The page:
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Networking giant sets site on security intelligence

In search of security information that minimizes network disruptions and optimizes product threat mitigation? Cisco may have a site for sore eyes.

Cisco shops hunting down vulnerabilities or seeking to mitigate threats may now have help with their aim.

MySDN, a security intelligence Web site maintained by Cisco Systems Inc., identifies, collects and analyzes security threats pertinent to Cisco products.

The SDN moniker stands for self-defending networks, which is Cisco's ongoing initiative to build security functions into its core networking gear. Essentially, the MySDN site provides the following features:

  • Valid and actionable information related to security threats.
  • Best practices for using Cisco devices to secure a network.
  • Intelligence for Cisco Intrusion Prevention products and subscriptions.

    To analyze security threats, the free Web resource uses the Common Vulnerability Scoring System, an emerging industry standard for gauging the severity of security vulnerabilities.

    Catherine Nelson, security analyst with Cisco's Security Intelligence team, which manages the site, said Cisco is helping to pioneer this vendor-neutral standard for rating security threats.

    "We feel like it helps to streamline security information across the board to our customers -- across products and across platforms," Nelson said.

    Nelson said the site is continuously updated by a team of Cisco security analysts who monitor the threat landscape for threats to thousands of products, gleaning information from numerous public and private sources.

    She said the analysts evaluate threat sources, perform in-depth analysis on each potential vulnerability and then publish the information. According to Nelson, each report includes a comprehensive overview of the issue, along with the potential business impact, appropriate mitigation strategies and the affected products.

    The information is timely, too. Nelson predicted it typically takes between 60 and 90 minutes to go from threat identification to posted alert on the site.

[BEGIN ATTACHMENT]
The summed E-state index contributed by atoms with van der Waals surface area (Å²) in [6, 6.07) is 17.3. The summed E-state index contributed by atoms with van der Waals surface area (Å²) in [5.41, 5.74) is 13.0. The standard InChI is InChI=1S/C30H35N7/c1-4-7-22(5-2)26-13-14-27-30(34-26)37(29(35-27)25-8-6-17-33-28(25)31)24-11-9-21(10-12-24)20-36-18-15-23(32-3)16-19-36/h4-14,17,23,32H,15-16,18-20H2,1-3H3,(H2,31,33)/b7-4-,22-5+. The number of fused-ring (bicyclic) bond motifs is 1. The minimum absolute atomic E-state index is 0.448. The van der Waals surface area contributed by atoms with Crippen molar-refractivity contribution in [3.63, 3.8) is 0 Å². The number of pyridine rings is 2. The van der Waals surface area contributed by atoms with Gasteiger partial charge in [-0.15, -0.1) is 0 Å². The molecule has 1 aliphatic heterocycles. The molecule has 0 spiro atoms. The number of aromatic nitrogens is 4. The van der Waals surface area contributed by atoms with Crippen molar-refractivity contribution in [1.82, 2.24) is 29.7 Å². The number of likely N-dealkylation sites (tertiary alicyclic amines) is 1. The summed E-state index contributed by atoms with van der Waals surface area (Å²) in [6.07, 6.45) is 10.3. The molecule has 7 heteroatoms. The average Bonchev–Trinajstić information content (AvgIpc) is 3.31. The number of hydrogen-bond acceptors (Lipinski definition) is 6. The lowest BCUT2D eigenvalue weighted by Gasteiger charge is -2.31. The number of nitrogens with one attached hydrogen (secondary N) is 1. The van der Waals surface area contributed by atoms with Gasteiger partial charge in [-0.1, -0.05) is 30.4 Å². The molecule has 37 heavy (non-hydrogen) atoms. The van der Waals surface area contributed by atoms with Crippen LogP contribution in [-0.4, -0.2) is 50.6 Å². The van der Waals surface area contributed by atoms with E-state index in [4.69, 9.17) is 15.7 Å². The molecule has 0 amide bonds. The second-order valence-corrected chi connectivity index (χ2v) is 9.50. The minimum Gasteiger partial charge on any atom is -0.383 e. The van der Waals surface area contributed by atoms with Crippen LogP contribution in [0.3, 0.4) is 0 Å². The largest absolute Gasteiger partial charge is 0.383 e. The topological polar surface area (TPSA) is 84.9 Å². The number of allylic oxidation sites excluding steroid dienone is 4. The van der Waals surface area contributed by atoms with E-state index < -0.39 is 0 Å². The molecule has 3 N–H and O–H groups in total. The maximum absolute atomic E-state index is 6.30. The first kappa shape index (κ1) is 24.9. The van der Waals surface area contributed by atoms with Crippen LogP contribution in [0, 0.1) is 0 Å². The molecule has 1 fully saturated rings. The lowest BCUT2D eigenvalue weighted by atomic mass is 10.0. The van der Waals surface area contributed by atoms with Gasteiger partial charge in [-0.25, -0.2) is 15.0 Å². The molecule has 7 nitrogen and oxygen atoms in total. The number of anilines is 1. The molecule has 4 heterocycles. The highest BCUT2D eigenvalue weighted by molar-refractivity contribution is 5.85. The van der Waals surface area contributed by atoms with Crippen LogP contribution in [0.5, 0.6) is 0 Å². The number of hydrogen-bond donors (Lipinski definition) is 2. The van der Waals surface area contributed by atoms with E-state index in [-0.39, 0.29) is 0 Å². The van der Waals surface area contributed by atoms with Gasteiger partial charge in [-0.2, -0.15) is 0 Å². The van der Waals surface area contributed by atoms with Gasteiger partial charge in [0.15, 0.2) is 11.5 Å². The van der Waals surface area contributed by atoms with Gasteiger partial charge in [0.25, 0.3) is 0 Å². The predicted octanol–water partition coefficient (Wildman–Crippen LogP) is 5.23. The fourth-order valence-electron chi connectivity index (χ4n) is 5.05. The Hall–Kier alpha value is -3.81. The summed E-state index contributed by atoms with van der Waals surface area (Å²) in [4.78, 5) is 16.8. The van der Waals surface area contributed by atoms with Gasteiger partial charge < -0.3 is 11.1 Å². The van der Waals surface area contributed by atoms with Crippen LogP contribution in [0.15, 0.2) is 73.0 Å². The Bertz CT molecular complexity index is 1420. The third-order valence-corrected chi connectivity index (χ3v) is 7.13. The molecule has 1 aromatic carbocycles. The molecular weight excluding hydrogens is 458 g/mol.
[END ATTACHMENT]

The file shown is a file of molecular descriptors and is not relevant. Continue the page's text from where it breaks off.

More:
This team has a diverse security background, Nelson said, as some analysts have 20 years of experience in risk assessment, law enforcement or international government.

    Nelson said MySDN is in its initial phase, existing currently as a static site. But Cisco has big plans for the site, she said, as visitors will eventually be able to customize it for their own use and sign up for e-mail alerts.

    Lisa Bickford, president of Stockton, Calif.-based ISP InReach Internet LLC and board member of the California ISP Association, runs a Cisco shop and said word of MySDN is music to her ears.

    Bickford is relieved Cisco is providing the information versus a less trusted source.

    If Cisco doesn't publish the information, she said, malicious sources will eventually publish it to exploit holes and flaws through hacker space while IT administrators don't hear about it until it's too late.

    For more information

    Learn how Cisco's self-defending network strategy is progressing.

    Check out our white paper on Cisco's self-defending network.

    "The big task is to make sure that we are keeping ahead of those trying to maliciously derail the Internet," she said. "Cisco has a responsibility to help its customers do that."

    The MySDN effort comes amid the controversy Cisco recently faced regarding the disclosure of sensitive vulnerability information. At the recent Black Hat Security Conference in Las Vegas, a researcher revealed how a flaw in Cisco's Internetwork Operating Software (IOS) could be exploited in a matter of seconds, using a specifically crafted IPv6 packet, to potentially take down unpatched corporate networks worldwide, or even worse, the entire Internet.

    Cisco filed suit against the researcher and Black Hat in order to prevent further dissemination of the information, but quickly agreed to a legal settlement. However, Cisco's reputation has suffered in the security community, as some hackers believe it is their responsibility to exploit the vulnerabilities as punishment for attempting to prevent the researcher's information from being made public.

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